i've never seen THE CARDINAL, but I want to because I like JOHN HUSTON as an actor very much and it was the one time he was nominated for an Oscar for his acting. it's also the second of PREMINGER'S TWO BEST DIRECTOR NOMINATIONS, the other being for LAURA.

I don't remember her in BROADCAST NEWS! It's been A LONG TIME.

I have seen DEATH ON THE NILE A WHOLE WHOLE LOT OF TIMES GOING BACK TO MY YOUTH, and even as an eight year old, I remember thinking, "WOW, SHE SUCKS!"

LOIS CHILES'S two best worst moments IN DEATH ON THE NILE are

1.a scene with ANGELA LANSBURY which is amazing for its demonstrative AND INVALUABLE lesson in GOOD BAD ACTING vs. BAD BAD ACTING. Her reading of the line that ends with "...your vulgar dribble!" is SO BAD and yet SO DUBBED, it is mindboggling to sumise that THIS WAS THE BEST READ SHE GAVE OUT OF MULTIPLE TAKES WHILE SITTING IN AN ADR BOOTH IN LONDON.

2. The scene where SHE IS SUPPOSED TO BE DEAD AND SHE BLINKS. I think even DREW BARRYMOORE could convincingly play dead...although she always has the capacity to surprise me.

 

Time to bring in Pauline! (Kael that is)

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W*h*o*r*e (1991) H*o*o*k*e*r Reality Neo Noir

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W*h*o*r*e is Ken Russell's satirical reality check to the fairytale Cinderella fantasy of chick flick Pretty Woman. It's almost a docudrama. The film's screenplay by Ken Russell and Deborah Dalton (Dalton produced a radio series on hookers and prostitution BTW) was based on former part time taxi driver David Hines' famous monologue called Bondage. It was inspired by the conversations he had with real prostitutes while running them around to their various tricks. Bondage was a sort of an amalgamation into a night in the life of a London Kings Cross h*o*o*k*e*r. It was performed at the Edinburgh Fringe Festival and throughout Europe.

Once you get your head around the fact that this isn't a cutesy treatment a la Pretty WomanThe Cheyenne Social Club, Irma la Douce, or The Owl and the Pussycat and more in the serious vein of Pretty Baby and Fellini's The Nights of Cabiria you'll see if for what it is, an unglamourous view of "the life."

Cinematography by Amir Mokri is a bit light on visual style for the most part. but that could be a result of budget restraints. Its subject matter is quite Noir-ish to overcome its lack. Music by Michael Gibbs with some interesting soundtrack selections.

Theresa Russell (Bad Timing (1980), Black Widow (1987), Impulse (1990) as prostitute Liz, Benjamin Moulton (Basic Instinct (1992), Falling Down (1993)) as the pimp as Blake, Antonio Fargas (Shaft (1971), Across 110th Street (1972), Pretty Baby (1978)) as Rasta, Elizabeth Morehead as Katie, Sanjay Chandani as Indian, Jered Barclay as the Dead Trick in Car and Ken Russell himself as the snooty waiter in the French Restaurant..

An intelligent, realistic,and b tongue-in-cheek look at prostitution. Café au lait Neo Noir. Full review with some screencaps in Film Noir/Gangster pages. 7/10.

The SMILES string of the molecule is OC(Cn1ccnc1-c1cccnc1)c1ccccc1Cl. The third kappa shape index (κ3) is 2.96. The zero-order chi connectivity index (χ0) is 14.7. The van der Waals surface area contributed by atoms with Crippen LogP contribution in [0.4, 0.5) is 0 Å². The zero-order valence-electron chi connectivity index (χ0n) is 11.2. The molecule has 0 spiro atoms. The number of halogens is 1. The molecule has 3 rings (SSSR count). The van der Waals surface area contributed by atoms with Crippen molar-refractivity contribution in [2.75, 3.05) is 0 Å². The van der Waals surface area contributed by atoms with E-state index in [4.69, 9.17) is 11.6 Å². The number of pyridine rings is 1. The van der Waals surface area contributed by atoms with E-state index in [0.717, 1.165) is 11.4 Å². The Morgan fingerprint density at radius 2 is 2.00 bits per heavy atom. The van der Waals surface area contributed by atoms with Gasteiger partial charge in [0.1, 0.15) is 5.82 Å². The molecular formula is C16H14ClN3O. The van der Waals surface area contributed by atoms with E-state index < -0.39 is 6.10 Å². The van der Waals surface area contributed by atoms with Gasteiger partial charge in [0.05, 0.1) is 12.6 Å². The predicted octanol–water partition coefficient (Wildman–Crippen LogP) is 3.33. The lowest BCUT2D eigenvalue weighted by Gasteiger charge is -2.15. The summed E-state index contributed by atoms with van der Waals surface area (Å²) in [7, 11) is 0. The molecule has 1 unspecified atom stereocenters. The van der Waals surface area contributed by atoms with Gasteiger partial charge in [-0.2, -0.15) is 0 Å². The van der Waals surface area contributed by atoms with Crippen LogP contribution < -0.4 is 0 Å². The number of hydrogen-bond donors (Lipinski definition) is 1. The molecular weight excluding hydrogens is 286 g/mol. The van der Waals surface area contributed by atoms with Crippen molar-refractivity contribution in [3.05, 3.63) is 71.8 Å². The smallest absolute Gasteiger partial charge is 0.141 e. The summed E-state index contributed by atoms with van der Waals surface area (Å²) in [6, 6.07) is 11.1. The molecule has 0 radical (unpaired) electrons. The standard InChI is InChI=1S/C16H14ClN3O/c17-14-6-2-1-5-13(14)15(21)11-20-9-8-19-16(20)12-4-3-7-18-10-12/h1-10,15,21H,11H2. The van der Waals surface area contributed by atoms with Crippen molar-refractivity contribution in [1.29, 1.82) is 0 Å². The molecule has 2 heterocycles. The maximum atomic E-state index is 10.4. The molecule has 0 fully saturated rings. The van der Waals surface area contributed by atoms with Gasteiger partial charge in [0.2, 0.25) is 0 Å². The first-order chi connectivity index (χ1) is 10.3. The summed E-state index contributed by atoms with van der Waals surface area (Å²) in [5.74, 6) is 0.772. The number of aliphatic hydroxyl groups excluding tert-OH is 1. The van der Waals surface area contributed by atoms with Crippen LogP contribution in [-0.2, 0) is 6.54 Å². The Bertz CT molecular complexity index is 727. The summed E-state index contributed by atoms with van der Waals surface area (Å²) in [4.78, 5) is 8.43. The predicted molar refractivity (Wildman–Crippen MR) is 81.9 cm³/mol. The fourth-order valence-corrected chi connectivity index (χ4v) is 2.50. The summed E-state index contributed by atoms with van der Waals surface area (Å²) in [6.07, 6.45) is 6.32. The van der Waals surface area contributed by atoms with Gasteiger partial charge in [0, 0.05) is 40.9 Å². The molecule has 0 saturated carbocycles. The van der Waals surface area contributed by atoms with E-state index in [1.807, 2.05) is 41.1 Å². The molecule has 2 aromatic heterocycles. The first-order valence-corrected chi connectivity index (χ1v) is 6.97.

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12 hours ago, cigarjoe said:

W*h*o*r*e is Ken Russell's satirical reality check to the fairytale Cinderella fantasy of chick flick Pretty Woman. It's almost a docudrama.

Nice description. I only saw this once, in the theater and remember liking it a lot. I went with co-workers and heard an audible groan early on when the lead character spoke to the camera.

I loved Theresa Russell in this and always wondered why she didn't become a bigger star.

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6 minutes ago, TikiSoo said:

Nice description. I only saw this once, in the theater and remember liking it a lot. I went with co-workers and heard an audible groan early on when the lead character spoke to the camera.

I loved Theresa Russell in this and always wondered why she didn't become a bigger star.

Theresa Russell is also very good in Sondra Locke's Neo Noir Impulse (1990) (below)

Las%2BPalmas%2B%2526%2BSanta%2BMonica%2BTeresa%2BRussel%2BNeo%2BNoir%2BImpulse.jpg

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Deadline At Dawn (1946) Ensemble Noir

"If she'd cut off her head she'd be very pretty."  (Val Bartelli)"

220px-Deadline_at_Dawn_movie_poster.jpg

Directors: Harold Clurman, William Cameron Menzies (uncredited). Written by Clifford Odets (screenplay), based on Cornell Woolrich (as William Irish). Cinematography by Nicholas Musuraca, Music by Hanns Eisler.

The film stars Susan Hayward as taxi dancer June Goffe, Paul Lukas as the cabbie Gus Hoffman, Bill Williams as Seaman Alex Winkler, Joseph Calleia as gangster Val Bartelli, Osa Massen as Helen Robinson, Lola Lane as "V" girl Edna Bartelli, Jerome Cowan as a showbiz producer Lester Brady, Phil Warren as Jerry Robinson, Constance Worth as Nan Raymond  and Marvin Miller as Sleepy Parsons.

Seen the film multiple times. Susan Hayward is pretty cute as a taxi dancer turned amateur sleuth. Though based on Woolrich's eponymous novel the film truncates the tale and adds extra characters.

Anyway, I suspect a lot of MPPC finageling because the film could have taken equally a different track quite easily. Either one by the way different from the novel. Joseph Calleia as the gangster is a hoot especially when he gives the header quote. The film also lacks any real New York City location footage, it's all studio sets. Full review with screenshots at Film Noir/Gangster pages. 7/10